“There was that moment in the beginning when a couple of celebrities got lucky and made big bucks off of cash grab releases. But I genuinely think those days are done,” he said, pointing to singer Chris Brown’s recent attempt.

“Nine out of 10 celebrities, if they were to do an NFT release today, would fail,” Andon said.

Brown released the Breezyverse collection of 3D animated Brown avatars at the start of July. Only 350 people have bought into the set of 10,000, as seen on OpenSea at the time of publication. Less than 13 ETH ($23,600) has been spent in total.

Web3 enthusiasts “really expect you to be an active member of their community and to really give a part of yourself for the project,” for example through weekly AMA chats or Instagram live chats, according to Andon.

“I think that it’s just such an in depth, exhaustive [process] that a real, true NFT project requires that most celebrities are not willing to make that commitment,” he added.

Marketing crypto tastefully is still possible

Geoff Renaud, chief marketing officer of the marketing agency Invisible North, echoed that sentiment.

“You see a lot of love and support from the Web3 community when people come for the right reasons, and the claws come out when endorsements are insincere, [Damon’s] Crypto.com ad being probably the most famous example,” Renaud said.

Still, he pointed to FTX’s “great job partnering with talent in creative and authentic ways. FTX “brilliantly cast” Curb Your Enthusiasm star Larry David in its own Super Bowl commercial.

FTX leveraged David’s trademark indifference to undersell crypto, unlike Crypto.com’s bullish narrative, and practically the opposite of Kim Karashian’s basic Instagram advertisement for SafeMoon rip-off EthereumMAX, which is now almost worthless.

“[FTX] made their athlete partners like Tom Brady and Steph Curry stakeholders in the company. The partnerships are always ‘on,’ and the athletes seem personally engaged, which is really rare,” Renaud said.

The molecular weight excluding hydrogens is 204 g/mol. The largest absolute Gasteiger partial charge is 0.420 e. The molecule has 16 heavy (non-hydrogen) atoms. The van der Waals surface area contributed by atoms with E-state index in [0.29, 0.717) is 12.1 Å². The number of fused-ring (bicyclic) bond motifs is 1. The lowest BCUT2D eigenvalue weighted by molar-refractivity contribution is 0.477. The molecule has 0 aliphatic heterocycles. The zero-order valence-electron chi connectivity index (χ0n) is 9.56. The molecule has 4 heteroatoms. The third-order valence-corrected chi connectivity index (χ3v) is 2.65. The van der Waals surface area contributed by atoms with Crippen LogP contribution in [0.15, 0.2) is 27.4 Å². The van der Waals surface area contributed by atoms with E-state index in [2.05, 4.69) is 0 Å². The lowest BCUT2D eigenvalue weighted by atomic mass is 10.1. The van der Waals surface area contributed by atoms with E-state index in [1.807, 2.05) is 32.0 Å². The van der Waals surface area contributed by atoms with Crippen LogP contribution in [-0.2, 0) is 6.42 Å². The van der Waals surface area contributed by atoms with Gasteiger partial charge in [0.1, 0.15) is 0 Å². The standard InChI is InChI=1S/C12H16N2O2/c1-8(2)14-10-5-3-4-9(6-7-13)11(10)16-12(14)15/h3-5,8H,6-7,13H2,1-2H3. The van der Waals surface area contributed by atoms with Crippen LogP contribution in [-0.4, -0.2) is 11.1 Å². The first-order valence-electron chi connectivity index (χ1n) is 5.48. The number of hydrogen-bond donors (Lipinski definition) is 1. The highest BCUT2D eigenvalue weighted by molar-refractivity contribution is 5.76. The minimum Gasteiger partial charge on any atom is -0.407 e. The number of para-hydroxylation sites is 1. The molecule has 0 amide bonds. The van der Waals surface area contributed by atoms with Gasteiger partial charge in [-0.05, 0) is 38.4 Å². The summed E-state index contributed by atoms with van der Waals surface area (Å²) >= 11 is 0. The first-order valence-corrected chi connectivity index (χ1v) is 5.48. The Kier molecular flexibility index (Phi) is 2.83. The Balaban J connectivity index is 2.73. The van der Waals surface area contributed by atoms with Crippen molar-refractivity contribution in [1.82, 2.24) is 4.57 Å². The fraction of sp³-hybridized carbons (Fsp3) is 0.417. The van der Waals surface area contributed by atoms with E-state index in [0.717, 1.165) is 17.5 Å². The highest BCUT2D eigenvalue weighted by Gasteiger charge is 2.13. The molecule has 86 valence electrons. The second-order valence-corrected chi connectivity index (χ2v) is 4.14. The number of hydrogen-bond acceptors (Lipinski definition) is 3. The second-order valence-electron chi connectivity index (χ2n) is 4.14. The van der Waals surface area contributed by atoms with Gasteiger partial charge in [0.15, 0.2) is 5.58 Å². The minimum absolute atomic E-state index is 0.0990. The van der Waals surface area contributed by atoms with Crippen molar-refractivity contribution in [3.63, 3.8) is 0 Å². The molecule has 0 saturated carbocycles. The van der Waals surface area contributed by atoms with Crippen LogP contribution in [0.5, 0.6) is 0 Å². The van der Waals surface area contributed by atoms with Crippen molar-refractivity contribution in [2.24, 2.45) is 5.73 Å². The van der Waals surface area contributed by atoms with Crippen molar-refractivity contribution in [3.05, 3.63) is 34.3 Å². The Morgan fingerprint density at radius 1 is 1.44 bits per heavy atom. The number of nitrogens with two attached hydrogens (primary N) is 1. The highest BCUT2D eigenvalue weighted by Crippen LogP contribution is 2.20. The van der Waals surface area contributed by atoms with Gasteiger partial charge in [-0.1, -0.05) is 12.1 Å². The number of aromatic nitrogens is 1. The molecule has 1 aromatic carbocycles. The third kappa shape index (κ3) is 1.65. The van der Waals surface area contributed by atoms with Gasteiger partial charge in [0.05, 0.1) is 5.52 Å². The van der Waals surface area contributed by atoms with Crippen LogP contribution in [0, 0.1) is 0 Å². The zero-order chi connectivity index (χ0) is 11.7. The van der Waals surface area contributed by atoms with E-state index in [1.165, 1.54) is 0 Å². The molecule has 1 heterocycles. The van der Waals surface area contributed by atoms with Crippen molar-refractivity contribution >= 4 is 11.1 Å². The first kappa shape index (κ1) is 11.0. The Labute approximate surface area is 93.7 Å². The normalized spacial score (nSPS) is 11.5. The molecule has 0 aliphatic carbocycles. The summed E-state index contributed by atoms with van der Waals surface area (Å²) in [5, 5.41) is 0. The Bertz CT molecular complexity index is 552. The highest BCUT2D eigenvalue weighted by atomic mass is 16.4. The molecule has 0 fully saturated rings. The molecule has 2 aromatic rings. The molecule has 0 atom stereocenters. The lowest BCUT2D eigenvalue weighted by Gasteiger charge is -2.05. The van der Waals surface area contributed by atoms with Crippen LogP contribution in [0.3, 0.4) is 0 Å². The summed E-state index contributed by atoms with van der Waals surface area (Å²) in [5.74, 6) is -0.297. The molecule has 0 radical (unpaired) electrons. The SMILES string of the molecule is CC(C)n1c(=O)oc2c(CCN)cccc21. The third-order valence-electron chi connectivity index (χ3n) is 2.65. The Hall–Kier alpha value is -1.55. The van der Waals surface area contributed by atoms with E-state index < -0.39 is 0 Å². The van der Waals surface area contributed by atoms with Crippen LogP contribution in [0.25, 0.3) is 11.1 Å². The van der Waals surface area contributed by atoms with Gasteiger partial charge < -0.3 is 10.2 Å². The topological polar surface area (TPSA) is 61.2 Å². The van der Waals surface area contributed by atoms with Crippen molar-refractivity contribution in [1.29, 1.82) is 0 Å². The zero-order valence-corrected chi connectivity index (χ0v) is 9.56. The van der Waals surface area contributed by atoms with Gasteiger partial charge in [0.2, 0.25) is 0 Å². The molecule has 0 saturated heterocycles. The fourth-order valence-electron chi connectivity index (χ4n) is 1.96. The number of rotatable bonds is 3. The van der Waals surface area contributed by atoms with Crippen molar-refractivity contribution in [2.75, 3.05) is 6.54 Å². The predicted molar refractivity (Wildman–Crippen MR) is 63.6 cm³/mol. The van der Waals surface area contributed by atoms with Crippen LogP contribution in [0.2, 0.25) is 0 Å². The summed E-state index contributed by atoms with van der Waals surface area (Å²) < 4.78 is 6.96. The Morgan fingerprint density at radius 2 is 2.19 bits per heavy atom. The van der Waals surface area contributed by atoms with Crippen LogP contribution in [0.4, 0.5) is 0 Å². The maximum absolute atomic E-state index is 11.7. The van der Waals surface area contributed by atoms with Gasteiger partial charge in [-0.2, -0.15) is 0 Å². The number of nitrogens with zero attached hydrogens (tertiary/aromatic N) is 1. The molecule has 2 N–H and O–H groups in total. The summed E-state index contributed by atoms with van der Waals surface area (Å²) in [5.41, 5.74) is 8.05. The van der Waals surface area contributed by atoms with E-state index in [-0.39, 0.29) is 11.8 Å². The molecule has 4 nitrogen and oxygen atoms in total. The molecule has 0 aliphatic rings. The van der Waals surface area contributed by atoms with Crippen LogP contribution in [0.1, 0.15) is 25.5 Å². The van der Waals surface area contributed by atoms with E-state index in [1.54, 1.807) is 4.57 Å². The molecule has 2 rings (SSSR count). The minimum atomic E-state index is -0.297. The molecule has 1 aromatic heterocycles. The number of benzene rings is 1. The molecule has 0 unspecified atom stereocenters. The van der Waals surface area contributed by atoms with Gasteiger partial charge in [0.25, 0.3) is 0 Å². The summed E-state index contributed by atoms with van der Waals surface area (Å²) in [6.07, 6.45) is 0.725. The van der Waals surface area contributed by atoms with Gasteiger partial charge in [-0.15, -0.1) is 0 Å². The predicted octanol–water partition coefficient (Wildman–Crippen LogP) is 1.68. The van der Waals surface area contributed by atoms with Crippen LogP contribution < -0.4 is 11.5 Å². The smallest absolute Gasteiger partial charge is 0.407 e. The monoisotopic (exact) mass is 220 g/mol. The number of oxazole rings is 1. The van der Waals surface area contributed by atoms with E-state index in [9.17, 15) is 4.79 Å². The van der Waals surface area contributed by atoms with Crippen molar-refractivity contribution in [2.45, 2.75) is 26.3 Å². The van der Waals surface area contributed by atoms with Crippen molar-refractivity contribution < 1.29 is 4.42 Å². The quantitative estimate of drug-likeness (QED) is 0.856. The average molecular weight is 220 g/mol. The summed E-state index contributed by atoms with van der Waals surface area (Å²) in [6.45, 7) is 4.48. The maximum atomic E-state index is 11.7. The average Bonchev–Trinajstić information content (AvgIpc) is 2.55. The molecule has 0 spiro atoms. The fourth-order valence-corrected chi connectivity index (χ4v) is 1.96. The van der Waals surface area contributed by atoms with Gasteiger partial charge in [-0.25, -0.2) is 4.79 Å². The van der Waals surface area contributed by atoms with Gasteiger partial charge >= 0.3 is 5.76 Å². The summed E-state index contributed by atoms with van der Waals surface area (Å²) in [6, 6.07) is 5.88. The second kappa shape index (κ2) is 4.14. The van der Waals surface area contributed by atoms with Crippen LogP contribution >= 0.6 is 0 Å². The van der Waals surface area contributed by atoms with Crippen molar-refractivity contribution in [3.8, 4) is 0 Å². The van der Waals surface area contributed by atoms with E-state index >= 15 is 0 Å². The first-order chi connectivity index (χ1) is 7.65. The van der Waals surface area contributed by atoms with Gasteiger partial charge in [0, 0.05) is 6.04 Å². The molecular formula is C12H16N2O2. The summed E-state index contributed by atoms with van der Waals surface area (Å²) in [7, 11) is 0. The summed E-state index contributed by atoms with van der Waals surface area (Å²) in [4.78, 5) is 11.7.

Celebs must ask themselves if they’re getting paid to promote NFTs

In any case, Renaud advised public figures to stay cautious about what they’re promoting. Referencing the ICO (initial coin offering) “craze” of 2017 and 2018, Renaud noted there’s still ongoing litigation over “empty celebrity promotions” from that era.

Most recently, the law firm Scott+Scott claimed that Bored Ape Yacht Club creators Yuga Labs used celebrity promoters and endorsements to inflate the price of its NFTs by overpromising high returns. Yuga Labs could face a class action lawsuit.

“It’s a real shame that you can be dragged into a lawsuit just because you’re excited about a piece of digital art that you own,” Renaud said.

Kayvan Ghaffari, head of legal at NFT art marketplace MakersPlace, reasoned that it’s too soon to tell the exact regulatory implications, but public figures must ask themselves: “Am I receiving any sort of financial benefit from this NFT?”

“If the answer is yes, the FTC [Federal Trade Commission] will start to enforce the law,” Ghaffari said.

He added that federal agencies such as the US Securities and Exchange Commission (SEC) or the Commodity Futures Trading Commission (CFTC) will emerge as primary NFT watchdogs.

19 celebrities have been warned by consumer watchdog group Truth in Advertising against shilling NFTs, Snoop Dogg, Paris Hilton, Tom Brady and many others were called out for “a failure to clearly and conspicuously disclose the promoter’s material connection to the endorsed NFT company.”

There has been no official involvement from the FTC, yet.